Jo (1971)

aka: The Gazebo
Comedy / Thriller


Synopsis

Jo photo
Under the pretence of researching his next thriller play, writer Antoine Brisebard consults his lawyer friend Adrien Colas on how to commit the perfect murder. For some time, Brisebard has been the victim of an unscrupulous blackmailer, Monsieur Jo, but he has finally decided to take action to prevent Jo from revealing the scandalous past of his wife, a well-known actress. One night, Antoine arranges for Jo to call at his home so that he can shoot him dead. He will then hide the body in the foundations for a gazebo that his wife has fortuitously just purchased. With a few glitches along the way, the scheme goes off as planned. But the next day police Inspector Ducros notifies the enterprising writer that Jo was killed at his own home. If that is the case, whose body did Brisebard bury beneath his wife's gazebo?
© filmsdefrance.com 2012


Film Review

Film poster
The French comedy giant Louis de Funès was at the height of his powers when he starred in this sidesplitting adaptation of Alec Coppel's 1959 stage play The Gazebo. The play had already enjoyed one successful screen adaptation, a 1959 American film directed by George Marshall and starring Glenn Ford and Debbie Reynolds, but the French version is far more memorable, on account of de Funès' unstintingly funny performance, ably supported by some other comedy legends, Bernard Blier and Michel Galabru. The icing on the comedy gateau is de Funès' pairing with Claude Gensac, the actress who played the star's longsuffering wife in a number of films, most famously the Gendarmes series.

Jo was directed and scripted by Jean Girault and Jacques Vilfrid, the same team that had brought us the Gendarmes films and several other Louis de Funès comedies, including Pouic-Pouic (1963), the film that had finally made de Funès a star of French cinema. The plot similarities with Hitchcock's The Trouble With Harry (1955) are as apparent as they are in Coppel's original play, but what makes the film more interesting are its sly references to several familiar French films, most notably Claude Autant-Lara's L'Auberge rouge (1951). Gangster thriller parodies were all the rage at the time and Jo doesn't miss a single opportunity to send up a genre that was still hugely popular, particularly in France. The result of this cinematic snatch-and-grab raid is a romp to savour, one of the slickest and most enjoyable of Louis de Funès' comedies.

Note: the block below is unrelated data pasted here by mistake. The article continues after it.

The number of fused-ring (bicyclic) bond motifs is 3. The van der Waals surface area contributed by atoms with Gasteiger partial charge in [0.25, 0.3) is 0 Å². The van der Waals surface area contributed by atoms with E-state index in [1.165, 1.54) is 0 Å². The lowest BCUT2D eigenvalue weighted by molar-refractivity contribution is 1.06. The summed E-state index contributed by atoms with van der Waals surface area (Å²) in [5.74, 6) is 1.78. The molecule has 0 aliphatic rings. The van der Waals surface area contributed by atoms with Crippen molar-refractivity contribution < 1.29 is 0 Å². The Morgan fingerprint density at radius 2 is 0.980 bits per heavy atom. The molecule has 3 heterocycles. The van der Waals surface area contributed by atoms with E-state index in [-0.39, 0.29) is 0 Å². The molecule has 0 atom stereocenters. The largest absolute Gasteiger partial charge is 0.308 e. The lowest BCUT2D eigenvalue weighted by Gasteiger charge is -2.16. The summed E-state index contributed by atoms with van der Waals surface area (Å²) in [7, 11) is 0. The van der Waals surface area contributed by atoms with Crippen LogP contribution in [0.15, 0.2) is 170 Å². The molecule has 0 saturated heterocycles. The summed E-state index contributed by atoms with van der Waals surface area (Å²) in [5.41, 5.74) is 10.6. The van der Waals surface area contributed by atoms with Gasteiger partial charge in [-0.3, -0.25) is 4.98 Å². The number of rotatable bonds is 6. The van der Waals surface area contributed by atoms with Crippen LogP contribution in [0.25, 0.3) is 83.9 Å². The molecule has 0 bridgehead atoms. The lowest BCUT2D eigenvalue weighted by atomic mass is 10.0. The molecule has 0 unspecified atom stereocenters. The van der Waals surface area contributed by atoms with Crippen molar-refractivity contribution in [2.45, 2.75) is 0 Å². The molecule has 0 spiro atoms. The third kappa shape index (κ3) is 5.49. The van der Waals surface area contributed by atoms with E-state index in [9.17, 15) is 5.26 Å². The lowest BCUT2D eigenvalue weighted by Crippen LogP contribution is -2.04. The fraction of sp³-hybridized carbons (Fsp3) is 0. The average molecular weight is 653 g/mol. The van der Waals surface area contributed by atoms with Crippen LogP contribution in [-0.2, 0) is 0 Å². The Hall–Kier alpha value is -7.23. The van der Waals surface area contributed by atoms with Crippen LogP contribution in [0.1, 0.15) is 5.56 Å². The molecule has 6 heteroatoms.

Jo is unusual in that it is a black comedy, a genre which had traditionally not been popular with French audiences. Despite this, the film performed reasonably well at the box office, attracting an audience of 2.5 million - far better than the 1.6 million achieved by de Funès' previous film, the lacklustre Sur un arbre perché (1971). Both films were massively eclipsed by the third de Funès comedy to be released in 1971 - La Folie des grandeurs, another box office smash from director Gérard Oury, which sold over 5.5 million cinema tickets.

Of the many great film comedies that Louis de Funès made, Jo is the one that is most overlooked, although it is hard to see why. The fact that the film is rarely screened on French television and only made it onto DVD in 2011 suggests it may have been inadvertently deleted from de Funès' impressive filmography (not so hard to believe given the film title consists of just two letters). For those lucky devils who have not seen it, Jo is a treat waiting to be discovered. Admittedly, it is not quite in the league of the great classics Le Corniaud (1965) and La Grande vadrouille (1966), but it is certainly more entertaining, and much funnier, than the better known Gendarme and Fantômas films. Less fettered by the exigencies of plot than in most of his other films, de Funès has more freedom to make use of his legendary talent for improvisation, the upshot being that the best gags in the film are ones that were clearly not scripted. Jo's comparative obscurity prevents it from being legitimately described as a comedy classic, but hopefully its recent escape onto DVD will soon change that.
The above article was written for filmsdefrance.com and should not be reproduced in any medium without the author's permission.



Trivia

The director Jean Girault also worked with the actor Louis de Funès on the films Le Gendarme à New York (1965), Le Gendarme se marie (1968), Le Gendarme en balade (1970), La Soupe aux choux (1981) and Le Gendarme et les gendarmettes (1982).


Film Credits



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